# Conjugacy of Borel subgroups over arbitrary fields

Let $k$ be a field and $G$ a connected semisimple algebraic group over $k$.

If $k$ is algebraically closed, then it is well known that all Borel subgroups of $G$ are conjugate by the action of $G(k)$. I would like to know whether this is also true over non-closed fields.

Are all Borel subgroups of $G$ over $k$ conjugate by the action of $G(k)$?

Recall that a Borel subgroup $B$ of $G$ over $k$ is a closed subgroup of $G$ over $k$ such that the base change of $B$ to the algebraic closure $\bar{k}$ is a Borel subgroup of $G \times_k \bar{k}$.

Of course Borel subgroups need not exist in general; when they do one says that $G$ is quasi-split. If $G$ is not quasi-split then the statement is vacuously true.

• As you note, Borel subgroups over $k$ need not exist in general. In fact they rarely exist over the typical fields people work with which are not algebraically closed: real, $p$-adic, number fields, etc. But it's a standard fact that a connected semisimple group defined over a finite field (or more generally over a field of cohomological dimension 1) is quasi-split over that field. Borel and Tits developed their more elaborate theory involving relative roots and $k$-parabolic subgroups to deal with the general ($k$-isotropic) case. Commented Feb 10, 2017 at 17:53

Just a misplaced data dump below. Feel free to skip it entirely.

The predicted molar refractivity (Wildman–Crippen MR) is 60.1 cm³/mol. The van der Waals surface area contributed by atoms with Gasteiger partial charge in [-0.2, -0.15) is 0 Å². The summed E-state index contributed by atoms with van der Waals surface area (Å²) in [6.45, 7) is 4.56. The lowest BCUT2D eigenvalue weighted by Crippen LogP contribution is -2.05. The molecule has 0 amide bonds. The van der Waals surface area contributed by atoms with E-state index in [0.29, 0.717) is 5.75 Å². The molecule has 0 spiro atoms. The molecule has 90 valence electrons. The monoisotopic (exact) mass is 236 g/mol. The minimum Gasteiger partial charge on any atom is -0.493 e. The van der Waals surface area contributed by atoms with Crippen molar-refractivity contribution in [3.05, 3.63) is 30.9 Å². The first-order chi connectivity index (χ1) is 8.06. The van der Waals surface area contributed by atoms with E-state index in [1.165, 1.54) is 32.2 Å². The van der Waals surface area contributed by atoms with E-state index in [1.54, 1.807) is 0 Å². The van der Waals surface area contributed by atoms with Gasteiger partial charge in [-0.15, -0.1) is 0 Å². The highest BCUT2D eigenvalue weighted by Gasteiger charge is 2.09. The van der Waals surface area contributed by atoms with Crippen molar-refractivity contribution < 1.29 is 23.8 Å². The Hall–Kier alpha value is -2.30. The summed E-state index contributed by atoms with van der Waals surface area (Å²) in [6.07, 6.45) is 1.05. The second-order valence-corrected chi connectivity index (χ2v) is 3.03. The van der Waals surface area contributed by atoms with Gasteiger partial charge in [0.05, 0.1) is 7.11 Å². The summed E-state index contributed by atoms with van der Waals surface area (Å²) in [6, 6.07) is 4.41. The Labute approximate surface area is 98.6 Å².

• I have a similar question. Suppose that G / Zp is a split group. Is it true that in G all Borel subgroups are conjugate? (Zp being the p-adic integers)
– mnr
Commented Apr 11, 2017 at 11:33
• @mnr It might be better to ask a separate question. In any case, have a look at Thm. 5.2.11 in math.stanford.edu/~conrad/papers/luminysga3.pdf Commented Apr 11, 2017 at 13:58
• @mnr Wait, actually, have a look at Prop. 6.2.11 (last sentence). That says that (G,T,B) is isom to (G,T,B') and that the isom can be given by conjugation with an element in G(S). Commented Apr 11, 2017 at 14:06

Theorem: Let $G$ be a connected reductive group over a field $k$. The minimal parabolic $k$-subgroups of $G$ are conjugate under $G(k)$.